DH: degree of hydrolysis amino acid; ABTS: azinobis ethylbenzothiazoline sulfonic acid radical; EC50: half maximal effective concentration; SPI: of soy protein isolate; PPI: pea protein isolate; RPI: rice protein isolate; MPC: milk protein concentrate. Data represent mean ± standard deviation (n = 3). * Different letters in each column represent significant difference between data (p < 0.05).
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Khalesi, M.; FitzGerald, R.J. In Vitro Digestibility and Antioxidant Activity of Plant Protein Isolate and Milk Protein Concentrate Blends. Catalysts 2021, 11, 787. https://doi.org/10.3390/catal11070787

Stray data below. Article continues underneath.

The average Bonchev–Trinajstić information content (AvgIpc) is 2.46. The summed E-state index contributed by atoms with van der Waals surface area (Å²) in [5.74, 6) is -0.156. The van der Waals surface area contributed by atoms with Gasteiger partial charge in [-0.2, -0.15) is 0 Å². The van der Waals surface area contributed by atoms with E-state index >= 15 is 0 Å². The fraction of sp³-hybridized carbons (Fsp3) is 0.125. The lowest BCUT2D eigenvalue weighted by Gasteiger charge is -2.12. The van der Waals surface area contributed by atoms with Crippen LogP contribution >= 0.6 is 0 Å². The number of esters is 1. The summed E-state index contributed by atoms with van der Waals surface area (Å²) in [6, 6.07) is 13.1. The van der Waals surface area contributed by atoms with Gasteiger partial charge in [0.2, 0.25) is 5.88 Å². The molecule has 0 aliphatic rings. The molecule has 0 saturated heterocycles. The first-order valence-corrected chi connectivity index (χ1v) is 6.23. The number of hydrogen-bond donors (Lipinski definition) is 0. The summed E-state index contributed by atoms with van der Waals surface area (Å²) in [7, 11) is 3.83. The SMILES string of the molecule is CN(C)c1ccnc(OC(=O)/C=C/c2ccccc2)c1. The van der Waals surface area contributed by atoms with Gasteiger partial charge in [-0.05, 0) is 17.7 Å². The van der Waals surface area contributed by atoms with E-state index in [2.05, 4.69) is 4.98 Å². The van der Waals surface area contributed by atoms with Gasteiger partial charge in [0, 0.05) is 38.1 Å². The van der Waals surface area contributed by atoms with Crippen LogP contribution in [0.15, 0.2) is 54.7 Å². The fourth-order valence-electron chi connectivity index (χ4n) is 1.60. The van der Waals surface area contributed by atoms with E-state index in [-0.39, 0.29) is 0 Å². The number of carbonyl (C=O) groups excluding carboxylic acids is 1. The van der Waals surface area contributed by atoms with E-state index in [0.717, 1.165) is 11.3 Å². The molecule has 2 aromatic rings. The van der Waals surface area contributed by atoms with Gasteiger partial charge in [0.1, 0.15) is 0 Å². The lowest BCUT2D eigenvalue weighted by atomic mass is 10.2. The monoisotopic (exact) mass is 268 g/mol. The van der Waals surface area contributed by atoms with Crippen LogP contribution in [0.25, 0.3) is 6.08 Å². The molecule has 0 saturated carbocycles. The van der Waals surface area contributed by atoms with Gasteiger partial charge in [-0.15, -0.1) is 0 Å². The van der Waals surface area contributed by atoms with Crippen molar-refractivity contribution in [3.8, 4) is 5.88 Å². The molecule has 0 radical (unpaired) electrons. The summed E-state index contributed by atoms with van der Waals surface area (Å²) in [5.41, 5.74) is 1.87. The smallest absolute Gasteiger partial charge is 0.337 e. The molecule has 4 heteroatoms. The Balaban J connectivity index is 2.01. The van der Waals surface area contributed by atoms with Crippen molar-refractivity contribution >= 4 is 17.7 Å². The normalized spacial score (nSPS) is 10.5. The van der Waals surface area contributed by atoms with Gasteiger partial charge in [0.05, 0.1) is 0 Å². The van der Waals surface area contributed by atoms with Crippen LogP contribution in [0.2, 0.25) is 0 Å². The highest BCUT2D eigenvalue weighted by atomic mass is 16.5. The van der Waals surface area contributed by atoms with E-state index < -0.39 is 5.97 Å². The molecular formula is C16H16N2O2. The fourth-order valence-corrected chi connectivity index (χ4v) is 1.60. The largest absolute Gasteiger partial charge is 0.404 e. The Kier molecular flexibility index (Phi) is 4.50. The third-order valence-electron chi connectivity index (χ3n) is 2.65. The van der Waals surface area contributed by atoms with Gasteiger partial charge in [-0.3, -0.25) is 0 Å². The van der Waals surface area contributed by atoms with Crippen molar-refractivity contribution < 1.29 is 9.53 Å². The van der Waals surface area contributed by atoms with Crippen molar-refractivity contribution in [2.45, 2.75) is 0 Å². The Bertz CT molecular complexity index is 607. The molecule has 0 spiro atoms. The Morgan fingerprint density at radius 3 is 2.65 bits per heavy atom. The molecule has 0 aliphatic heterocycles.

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Khalesi M, FitzGerald RJ. In Vitro Digestibility and Antioxidant Activity of Plant Protein Isolate and Milk Protein Concentrate Blends. Catalysts. 2021; 11(7):787. https://doi.org/10.3390/catal11070787

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Khalesi, Mohammadreza, and Richard J. FitzGerald. 2021. "In Vitro Digestibility and Antioxidant Activity of Plant Protein Isolate and Milk Protein Concentrate Blends" Catalysts 11, no. 7: 787. https://doi.org/10.3390/catal11070787